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Risk factors for non-vancomycin-resistant enterococcus faecium infection
Intensive Care Medicine Experimental volume 3, Article number: A124 (2015)
Enterococci spp. cause serious infections in ICU environment. Among them, Enterococcus faecium may constitute a problem when choosing empirical treatment. In addition, vancomycin-resistant Enterococci is growing as an epidemiological problem.
To identify risk factors for acquisition of an E. Faecium infection in patients admitted to Intensive Care Unit (ICU).
We analyzed retrospective data from patients admitted to a polivalent ICU during a 4-year period. We specifically analyzed those patients with an infection during their ICU stay and search for factors related to the isolation of E. faecium from clinical samples.
We studied 841 patients, 21 of them (2.5 %) with an E. Faecium infection. No E. faecium vancomycin resistance was found.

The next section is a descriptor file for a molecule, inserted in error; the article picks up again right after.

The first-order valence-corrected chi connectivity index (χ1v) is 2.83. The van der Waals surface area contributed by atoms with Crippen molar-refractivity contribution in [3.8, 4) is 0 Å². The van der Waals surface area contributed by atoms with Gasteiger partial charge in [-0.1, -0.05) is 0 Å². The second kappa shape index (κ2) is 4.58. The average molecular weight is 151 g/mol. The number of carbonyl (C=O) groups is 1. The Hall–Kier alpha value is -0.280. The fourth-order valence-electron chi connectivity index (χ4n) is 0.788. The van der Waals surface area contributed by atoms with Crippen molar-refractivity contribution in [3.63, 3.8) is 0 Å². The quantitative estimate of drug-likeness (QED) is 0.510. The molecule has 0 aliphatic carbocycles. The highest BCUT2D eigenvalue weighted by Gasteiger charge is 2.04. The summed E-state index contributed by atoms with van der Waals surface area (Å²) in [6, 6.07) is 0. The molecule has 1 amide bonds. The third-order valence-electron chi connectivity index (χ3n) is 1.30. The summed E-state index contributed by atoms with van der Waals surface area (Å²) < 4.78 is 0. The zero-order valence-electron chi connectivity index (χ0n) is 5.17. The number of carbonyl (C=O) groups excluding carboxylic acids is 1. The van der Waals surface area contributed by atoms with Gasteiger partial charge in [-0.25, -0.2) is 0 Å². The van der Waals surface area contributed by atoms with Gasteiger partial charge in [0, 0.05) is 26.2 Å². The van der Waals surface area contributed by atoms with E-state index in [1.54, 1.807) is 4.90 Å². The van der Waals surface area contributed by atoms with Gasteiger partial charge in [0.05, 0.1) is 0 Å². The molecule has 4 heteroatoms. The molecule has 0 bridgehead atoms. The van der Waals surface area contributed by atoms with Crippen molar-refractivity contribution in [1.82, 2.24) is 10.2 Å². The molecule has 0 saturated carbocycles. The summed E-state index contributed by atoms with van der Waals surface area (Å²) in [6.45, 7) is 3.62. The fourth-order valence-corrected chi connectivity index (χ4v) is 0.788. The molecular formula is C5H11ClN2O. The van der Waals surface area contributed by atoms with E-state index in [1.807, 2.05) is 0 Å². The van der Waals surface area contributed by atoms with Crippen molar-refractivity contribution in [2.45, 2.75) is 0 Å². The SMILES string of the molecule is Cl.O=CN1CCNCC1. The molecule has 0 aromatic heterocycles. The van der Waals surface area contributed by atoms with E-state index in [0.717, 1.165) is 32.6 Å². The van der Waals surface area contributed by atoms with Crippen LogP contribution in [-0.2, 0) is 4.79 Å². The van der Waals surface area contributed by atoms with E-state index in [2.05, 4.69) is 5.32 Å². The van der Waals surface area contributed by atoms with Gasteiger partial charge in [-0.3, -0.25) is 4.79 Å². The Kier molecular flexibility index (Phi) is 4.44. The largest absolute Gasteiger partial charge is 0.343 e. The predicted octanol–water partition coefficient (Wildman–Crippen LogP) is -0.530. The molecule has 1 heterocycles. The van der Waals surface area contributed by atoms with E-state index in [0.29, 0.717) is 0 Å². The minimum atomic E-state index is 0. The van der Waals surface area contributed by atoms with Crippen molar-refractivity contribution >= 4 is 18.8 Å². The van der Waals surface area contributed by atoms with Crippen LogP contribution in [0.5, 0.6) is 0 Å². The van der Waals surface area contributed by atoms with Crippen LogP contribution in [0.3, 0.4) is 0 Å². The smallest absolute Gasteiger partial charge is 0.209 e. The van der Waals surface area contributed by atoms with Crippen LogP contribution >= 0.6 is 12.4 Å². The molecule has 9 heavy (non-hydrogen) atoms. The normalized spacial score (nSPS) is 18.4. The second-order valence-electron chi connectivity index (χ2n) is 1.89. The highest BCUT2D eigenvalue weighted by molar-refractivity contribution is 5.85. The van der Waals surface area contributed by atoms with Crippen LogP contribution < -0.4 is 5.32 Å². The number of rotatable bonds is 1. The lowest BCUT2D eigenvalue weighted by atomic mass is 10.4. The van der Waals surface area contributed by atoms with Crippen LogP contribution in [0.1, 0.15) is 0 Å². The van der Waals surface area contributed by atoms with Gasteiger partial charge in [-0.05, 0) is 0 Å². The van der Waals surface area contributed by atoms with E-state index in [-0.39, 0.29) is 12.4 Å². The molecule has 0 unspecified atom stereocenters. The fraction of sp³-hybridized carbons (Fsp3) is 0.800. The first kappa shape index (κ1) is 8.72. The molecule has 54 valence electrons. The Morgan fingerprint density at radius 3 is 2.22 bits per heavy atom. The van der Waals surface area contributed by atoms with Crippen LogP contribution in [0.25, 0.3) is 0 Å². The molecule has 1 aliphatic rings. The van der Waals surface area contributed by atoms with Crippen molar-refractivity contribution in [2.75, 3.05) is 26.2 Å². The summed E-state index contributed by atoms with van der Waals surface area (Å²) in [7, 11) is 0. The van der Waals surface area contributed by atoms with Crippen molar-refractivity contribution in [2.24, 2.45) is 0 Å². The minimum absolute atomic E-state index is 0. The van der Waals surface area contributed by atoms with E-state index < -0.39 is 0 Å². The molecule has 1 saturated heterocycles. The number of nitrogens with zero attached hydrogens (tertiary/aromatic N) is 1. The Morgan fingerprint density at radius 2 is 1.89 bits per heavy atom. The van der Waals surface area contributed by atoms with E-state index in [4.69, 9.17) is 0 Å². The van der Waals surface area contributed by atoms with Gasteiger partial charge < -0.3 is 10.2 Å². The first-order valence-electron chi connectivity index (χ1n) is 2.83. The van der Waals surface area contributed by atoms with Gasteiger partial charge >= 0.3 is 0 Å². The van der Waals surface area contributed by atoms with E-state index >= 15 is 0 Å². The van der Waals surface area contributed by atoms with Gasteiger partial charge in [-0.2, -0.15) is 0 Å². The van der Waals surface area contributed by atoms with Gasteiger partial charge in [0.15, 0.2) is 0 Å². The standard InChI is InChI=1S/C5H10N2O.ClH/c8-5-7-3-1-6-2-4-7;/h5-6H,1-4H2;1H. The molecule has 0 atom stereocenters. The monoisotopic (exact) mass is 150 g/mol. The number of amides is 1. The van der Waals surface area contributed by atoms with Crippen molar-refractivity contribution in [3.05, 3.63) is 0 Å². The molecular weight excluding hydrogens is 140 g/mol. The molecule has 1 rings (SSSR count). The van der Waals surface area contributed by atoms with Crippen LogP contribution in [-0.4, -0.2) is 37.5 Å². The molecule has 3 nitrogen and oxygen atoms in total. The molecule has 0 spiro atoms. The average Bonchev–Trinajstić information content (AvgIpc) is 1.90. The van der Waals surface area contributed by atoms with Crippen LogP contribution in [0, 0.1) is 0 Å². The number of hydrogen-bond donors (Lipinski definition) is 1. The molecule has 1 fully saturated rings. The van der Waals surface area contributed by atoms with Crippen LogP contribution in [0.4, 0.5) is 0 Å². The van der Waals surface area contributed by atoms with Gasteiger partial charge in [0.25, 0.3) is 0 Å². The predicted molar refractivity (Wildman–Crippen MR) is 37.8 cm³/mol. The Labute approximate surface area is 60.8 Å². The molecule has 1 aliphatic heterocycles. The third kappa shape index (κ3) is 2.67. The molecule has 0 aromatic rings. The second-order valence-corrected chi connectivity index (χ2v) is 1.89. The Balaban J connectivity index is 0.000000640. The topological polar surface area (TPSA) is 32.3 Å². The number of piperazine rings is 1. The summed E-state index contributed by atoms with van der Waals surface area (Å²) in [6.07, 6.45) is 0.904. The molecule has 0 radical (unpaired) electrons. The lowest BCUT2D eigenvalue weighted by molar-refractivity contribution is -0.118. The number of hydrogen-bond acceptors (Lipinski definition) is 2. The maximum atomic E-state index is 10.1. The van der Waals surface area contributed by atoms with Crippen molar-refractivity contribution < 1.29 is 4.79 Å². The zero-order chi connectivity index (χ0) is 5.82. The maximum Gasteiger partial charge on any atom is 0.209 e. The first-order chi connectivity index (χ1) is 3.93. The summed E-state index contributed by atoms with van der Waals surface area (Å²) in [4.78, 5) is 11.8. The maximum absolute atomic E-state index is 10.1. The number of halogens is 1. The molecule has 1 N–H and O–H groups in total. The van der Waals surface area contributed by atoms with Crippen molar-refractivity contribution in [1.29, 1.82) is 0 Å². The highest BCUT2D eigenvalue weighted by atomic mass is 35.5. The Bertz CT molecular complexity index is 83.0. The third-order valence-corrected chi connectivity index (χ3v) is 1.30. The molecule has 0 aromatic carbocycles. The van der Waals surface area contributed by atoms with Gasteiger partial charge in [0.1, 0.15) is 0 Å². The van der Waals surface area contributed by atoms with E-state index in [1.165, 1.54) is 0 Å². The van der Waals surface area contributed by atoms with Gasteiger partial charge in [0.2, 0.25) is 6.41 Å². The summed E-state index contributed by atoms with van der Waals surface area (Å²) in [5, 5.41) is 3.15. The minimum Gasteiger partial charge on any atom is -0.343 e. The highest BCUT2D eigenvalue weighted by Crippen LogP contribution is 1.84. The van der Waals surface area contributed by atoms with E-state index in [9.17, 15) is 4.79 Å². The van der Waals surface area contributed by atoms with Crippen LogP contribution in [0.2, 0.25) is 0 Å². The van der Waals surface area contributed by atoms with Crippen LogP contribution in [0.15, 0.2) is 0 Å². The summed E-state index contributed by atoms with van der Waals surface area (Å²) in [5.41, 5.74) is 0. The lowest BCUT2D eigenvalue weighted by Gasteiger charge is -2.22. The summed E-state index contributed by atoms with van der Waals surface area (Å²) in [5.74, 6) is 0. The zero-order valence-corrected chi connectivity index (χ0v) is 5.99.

Patients with E. Faecium isolation were older (69.5 vs 64), infections had been acquired in the hospital, were surgical patients in higher proportion and had longer ICU stay (81 vs 44.3 % p 0.001 and 57.1 vs 27.5 % p 0.003 and 6 (3-11) vs 13 (6-25) p 0.001 respectively), had received parenteral nutrition (43 v 13 % p 0.001) and were malnourished in higher rate (25 v 4.2 % p 0.001) Prior use of piperacilina-tazobactam, carbapenem or linezolid were found more frequently in E. Faecium-infected patients (52.4 vs 24.1 % p 0.003 and 66.7 vs 20.6 % p 0.001) ESBL isolation coexisted more frequently in patients with E. Faecium infection. Mortality rate was higher in patients with E. faecium infection (57 vs 25.6 % p 0.001).
Logistic regression analysis showed nosocomial admission, prior use of piperaciline-tazobactam or carbapenem and ESBL isolation as independent risk factors for E. faecium infection. E. faecium infection was not independently associated with mortality.
Non-community admissions and prior exposure to piperaciline-tazobactam and carbapenem resulted being associated with isolation of E. faecium in our patients.
ESBL isolation appeared independently associated with E. faecium, probably because both bacteria share ways of selection. Controlling raising incidence of E. faecium may prevent vancomycin-resistant Enterococci spread, not still a problem in our environment.
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